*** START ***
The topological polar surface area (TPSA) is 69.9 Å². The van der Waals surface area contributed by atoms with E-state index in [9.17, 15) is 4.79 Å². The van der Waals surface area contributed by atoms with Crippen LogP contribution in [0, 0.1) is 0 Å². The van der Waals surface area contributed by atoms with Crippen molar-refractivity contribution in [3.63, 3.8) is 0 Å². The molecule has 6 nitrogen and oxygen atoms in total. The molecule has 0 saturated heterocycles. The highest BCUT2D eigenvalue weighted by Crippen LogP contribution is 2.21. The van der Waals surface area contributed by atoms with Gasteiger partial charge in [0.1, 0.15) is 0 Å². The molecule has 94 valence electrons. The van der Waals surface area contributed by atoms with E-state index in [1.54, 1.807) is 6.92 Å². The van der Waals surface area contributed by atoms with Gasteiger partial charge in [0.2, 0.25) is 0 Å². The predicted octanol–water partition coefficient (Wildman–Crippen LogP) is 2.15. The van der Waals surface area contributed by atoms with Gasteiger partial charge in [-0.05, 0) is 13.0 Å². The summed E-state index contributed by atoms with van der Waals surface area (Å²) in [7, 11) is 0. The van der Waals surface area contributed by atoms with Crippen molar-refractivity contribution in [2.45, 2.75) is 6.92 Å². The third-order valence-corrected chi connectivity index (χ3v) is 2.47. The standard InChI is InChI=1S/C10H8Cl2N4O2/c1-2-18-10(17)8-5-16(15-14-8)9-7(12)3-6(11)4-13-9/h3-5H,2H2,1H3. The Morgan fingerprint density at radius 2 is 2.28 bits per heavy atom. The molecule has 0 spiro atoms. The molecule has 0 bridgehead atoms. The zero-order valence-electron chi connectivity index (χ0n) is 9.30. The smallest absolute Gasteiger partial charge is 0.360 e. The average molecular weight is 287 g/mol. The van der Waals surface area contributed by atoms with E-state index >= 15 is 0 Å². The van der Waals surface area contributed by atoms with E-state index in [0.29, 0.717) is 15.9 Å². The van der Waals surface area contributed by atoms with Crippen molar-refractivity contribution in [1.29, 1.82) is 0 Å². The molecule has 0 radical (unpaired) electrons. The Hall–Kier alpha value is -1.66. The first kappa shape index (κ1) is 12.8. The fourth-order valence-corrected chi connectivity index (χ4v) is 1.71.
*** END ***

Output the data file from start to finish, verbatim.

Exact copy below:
The topological polar surface area (TPSA) is 69.9 Å². The van der Waals surface area contributed by atoms with E-state index in [9.17, 15) is 4.79 Å². The van der Waals surface area contributed by atoms with Crippen LogP contribution in [0, 0.1) is 0 Å². The van der Waals surface area contributed by atoms with Crippen molar-refractivity contribution in [3.63, 3.8) is 0 Å². The molecule has 6 nitrogen and oxygen atoms in total. The molecule has 0 saturated heterocycles. The highest BCUT2D eigenvalue weighted by Crippen LogP contribution is 2.21. The van der Waals surface area contributed by atoms with Gasteiger partial charge in [0.1, 0.15) is 0 Å². The molecule has 94 valence electrons. The van der Waals surface area contributed by atoms with E-state index in [1.54, 1.807) is 6.92 Å². The van der Waals surface area contributed by atoms with Gasteiger partial charge in [0.2, 0.25) is 0 Å². The predicted octanol–water partition coefficient (Wildman–Crippen LogP) is 2.15. The van der Waals surface area contributed by atoms with Gasteiger partial charge in [-0.05, 0) is 13.0 Å². The summed E-state index contributed by atoms with van der Waals surface area (Å²) in [7, 11) is 0. The van der Waals surface area contributed by atoms with Crippen molar-refractivity contribution in [2.45, 2.75) is 6.92 Å². The third-order valence-corrected chi connectivity index (χ3v) is 2.47. The standard InChI is InChI=1S/C10H8Cl2N4O2/c1-2-18-10(17)8-5-16(15-14-8)9-7(12)3-6(11)4-13-9/h3-5H,2H2,1H3. The Morgan fingerprint density at radius 2 is 2.28 bits per heavy atom. The molecule has 0 spiro atoms. The molecule has 0 bridgehead atoms. The zero-order valence-electron chi connectivity index (χ0n) is 9.30. The smallest absolute Gasteiger partial charge is 0.360 e. The average molecular weight is 287 g/mol. The van der Waals surface area contributed by atoms with E-state index >= 15 is 0 Å². The van der Waals surface area contributed by atoms with E-state index in [0.29, 0.717) is 15.9 Å². The van der Waals surface area contributed by atoms with Crippen molar-refractivity contribution in [1.29, 1.82) is 0 Å². The molecule has 0 radical (unpaired) electrons. The Hall–Kier alpha value is -1.66. The first kappa shape index (κ1) is 12.8. The fourth-order valence-corrected chi connectivity index (χ4v) is 1.71.